Neocon Ideology vs Korean reality: Modern SK is a commercial trading state with zero interest in a war with the North. More than anything, they just want it to go away so that they can get back to more important things like K-pop (above). The social values on display above in no way connect to the constructed ‘axis of evil’ reality neo-cons want South Koreans to live in.
Rodger Payne, at the IR theory blog Duck of Minerva, had a good post on the all-too-predictable ramp-up on neo-con rage on NK regarding the Cheonan. But the South Koreans are not neo-cons. It is cloying, self-serving cultural hubris for Cheney, the Wall Street Journal, John Bolton, the Kagans, Max Boot, Brookings, and all the rest of the usual suspects to speak so sanctimoniously on SK’s behalf. South Koreans do not see NK the way Americans do and do not even know the tenor of the American debate on NK. The US right uses its all-too-convenient sympathy for SK and NK’s oppressed to push for policies that South Koreans do not want, and, worse, for neo-con ideological reasons that South Koreans do not understand at all. I have tried, believe me, to explain the Bush/Fox News view of the war on terrorism here, and Korean students don’t get it at all. They think W was a loopy, rogue Christian imperialist.
Koreans are far less casual about recommending the use of force or even sanctions. A sizeable minority do not accept that the Cheonan was sunk by NK. The majority think the sinking demonstrates the incompetence of the current Lee government more than NK’s belligerence. North Koreans are ethnic brothers (against whom the use of force is a problem), while simultaneously, South Korean interest in reunification is fading (it is not worth fighting for). As the above video should make clear, this is not a militaristic society itching for a fight. Koreans don’t like and don’t understand ‘axis of evil’ talk, and they certainly won’t accept patronizing US analysysts telling them that’s how they should think.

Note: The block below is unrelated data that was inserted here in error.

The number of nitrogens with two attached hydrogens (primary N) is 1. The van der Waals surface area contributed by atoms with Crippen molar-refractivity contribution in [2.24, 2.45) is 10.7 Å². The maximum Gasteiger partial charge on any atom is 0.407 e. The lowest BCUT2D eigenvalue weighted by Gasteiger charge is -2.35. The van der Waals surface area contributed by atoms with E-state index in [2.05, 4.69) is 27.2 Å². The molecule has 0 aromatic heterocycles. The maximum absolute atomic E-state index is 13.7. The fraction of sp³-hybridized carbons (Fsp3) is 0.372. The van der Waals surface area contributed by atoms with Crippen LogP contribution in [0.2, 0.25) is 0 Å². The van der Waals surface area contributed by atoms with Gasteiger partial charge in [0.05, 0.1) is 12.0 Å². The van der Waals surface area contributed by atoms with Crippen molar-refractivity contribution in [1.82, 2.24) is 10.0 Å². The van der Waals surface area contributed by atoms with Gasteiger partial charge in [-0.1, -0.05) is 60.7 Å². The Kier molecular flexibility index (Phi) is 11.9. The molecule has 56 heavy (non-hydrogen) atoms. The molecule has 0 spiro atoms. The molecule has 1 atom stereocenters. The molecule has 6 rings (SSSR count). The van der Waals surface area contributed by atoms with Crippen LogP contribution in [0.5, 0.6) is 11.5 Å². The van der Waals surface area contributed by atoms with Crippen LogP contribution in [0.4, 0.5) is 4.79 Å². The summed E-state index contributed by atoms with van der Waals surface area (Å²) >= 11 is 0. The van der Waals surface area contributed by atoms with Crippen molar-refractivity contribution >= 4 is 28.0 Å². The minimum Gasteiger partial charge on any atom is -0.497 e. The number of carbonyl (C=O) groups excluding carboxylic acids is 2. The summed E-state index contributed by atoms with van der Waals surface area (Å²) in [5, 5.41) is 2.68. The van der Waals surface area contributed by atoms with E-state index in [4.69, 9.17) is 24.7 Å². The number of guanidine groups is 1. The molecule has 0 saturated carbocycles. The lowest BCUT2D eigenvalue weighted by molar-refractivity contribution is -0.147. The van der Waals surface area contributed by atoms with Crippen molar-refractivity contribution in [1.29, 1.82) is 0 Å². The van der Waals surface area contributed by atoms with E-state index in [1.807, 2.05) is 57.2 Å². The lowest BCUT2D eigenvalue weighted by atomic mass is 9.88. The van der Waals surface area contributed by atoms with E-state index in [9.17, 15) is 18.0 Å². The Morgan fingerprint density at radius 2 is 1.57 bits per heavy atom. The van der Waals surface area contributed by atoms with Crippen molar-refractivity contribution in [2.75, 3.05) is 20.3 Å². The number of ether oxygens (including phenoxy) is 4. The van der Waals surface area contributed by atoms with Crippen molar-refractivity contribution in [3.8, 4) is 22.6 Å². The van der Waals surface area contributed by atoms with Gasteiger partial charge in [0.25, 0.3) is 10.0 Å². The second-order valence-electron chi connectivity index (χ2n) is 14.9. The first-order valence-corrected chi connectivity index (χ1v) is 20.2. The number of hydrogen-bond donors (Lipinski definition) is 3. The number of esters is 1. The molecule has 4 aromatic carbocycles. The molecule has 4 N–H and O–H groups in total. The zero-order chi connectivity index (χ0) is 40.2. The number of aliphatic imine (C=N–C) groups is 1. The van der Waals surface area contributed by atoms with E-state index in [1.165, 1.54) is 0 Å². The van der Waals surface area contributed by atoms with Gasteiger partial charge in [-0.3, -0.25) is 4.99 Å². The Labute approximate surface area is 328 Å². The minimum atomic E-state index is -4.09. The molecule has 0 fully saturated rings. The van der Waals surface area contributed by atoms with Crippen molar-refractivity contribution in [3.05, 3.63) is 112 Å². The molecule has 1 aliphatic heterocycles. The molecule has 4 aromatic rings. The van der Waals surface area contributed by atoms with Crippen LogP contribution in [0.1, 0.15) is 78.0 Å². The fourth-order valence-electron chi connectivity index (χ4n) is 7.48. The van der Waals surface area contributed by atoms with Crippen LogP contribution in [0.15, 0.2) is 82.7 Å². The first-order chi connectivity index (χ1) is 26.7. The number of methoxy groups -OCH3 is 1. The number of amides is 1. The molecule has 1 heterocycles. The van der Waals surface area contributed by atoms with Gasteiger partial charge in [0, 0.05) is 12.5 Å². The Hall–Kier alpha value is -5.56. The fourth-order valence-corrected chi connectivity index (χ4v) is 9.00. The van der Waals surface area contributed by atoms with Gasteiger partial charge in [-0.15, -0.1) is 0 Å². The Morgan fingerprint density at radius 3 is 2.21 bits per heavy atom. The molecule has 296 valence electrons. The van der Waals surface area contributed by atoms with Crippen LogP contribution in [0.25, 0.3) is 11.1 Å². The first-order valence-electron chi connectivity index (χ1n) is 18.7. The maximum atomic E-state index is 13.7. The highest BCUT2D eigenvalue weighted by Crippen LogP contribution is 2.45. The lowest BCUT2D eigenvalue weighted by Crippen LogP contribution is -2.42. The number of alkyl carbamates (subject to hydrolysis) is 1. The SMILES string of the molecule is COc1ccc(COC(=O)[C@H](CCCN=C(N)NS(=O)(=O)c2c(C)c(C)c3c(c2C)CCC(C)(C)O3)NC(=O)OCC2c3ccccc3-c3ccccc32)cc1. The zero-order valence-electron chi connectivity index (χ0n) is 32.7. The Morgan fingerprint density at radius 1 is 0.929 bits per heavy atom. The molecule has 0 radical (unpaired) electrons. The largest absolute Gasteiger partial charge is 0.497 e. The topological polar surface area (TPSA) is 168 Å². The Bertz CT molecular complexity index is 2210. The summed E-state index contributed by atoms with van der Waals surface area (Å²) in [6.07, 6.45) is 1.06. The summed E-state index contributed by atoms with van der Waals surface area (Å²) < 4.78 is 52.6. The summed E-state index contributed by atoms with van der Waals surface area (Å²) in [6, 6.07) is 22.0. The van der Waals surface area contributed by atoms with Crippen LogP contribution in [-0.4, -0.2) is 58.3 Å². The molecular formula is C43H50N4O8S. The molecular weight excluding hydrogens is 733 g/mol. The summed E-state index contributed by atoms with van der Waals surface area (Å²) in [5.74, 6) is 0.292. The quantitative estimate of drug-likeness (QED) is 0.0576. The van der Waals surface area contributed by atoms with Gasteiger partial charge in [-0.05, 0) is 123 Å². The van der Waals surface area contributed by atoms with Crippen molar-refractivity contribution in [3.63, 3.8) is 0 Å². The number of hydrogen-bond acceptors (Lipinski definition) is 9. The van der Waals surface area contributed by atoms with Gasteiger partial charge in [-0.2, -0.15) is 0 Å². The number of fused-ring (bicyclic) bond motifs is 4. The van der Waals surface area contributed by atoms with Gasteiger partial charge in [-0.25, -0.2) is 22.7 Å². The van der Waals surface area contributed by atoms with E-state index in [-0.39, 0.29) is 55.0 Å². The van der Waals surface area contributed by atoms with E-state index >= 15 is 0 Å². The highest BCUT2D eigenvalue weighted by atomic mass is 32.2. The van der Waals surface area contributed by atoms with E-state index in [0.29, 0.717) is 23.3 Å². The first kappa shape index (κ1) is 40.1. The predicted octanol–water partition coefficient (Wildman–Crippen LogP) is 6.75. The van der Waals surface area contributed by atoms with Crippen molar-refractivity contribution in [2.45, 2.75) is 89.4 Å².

For all these reasons, there is no surge in neo-con anger as manufactured at AEI or the WSJ. The ease with which this faux-anger and one-size-fits-all ‘axis of evil’ schtick emanates from the Washington-based think tank-industrial complex disgusts me. US political language regarding NK fits neither the mindset nor changing interests of SK. Given that South Koreans must carry the costs of neo-con truculence, how about asking them how they see it? Because you wouldn’t get answer that fit the American frame of NK, so it’s best to just ignore. This is the best English-language article I have seen yet that actually tells you how South Koreans themselves see their interests in this mess.
My point is not to say that the neo-con analysis is philosophically wrong. Maybe Koreans should be neo-cons prepared to risk war for regime change. But that is not my point. Instead, I am disturbed at how quickly the standard issue Washington attitude toward NK circulated with no examination of Korean public opinion. Nobody bothered to think about that, because the think-tank industrial complex of US foreign policy already knows the answer. Maybe South Koreans should be neo-cons, but they aren’t; Koreans neither understand nor accept that analysis. So it is terribly wrong for the neo-con set to invoke the moral weight of Korean nationalism and NK tyranny without ‘permission’ from Korean public opinion. I’m sure the neo-cons would say that South Koreans should be outraged by the Cheonan and ready to risk war for regime change. But they aren’t, and trying to manipulate SK by cloyingly invoking its own tragedies is extreme bad faith.
For my previous thoughts on the Cheonan, click here.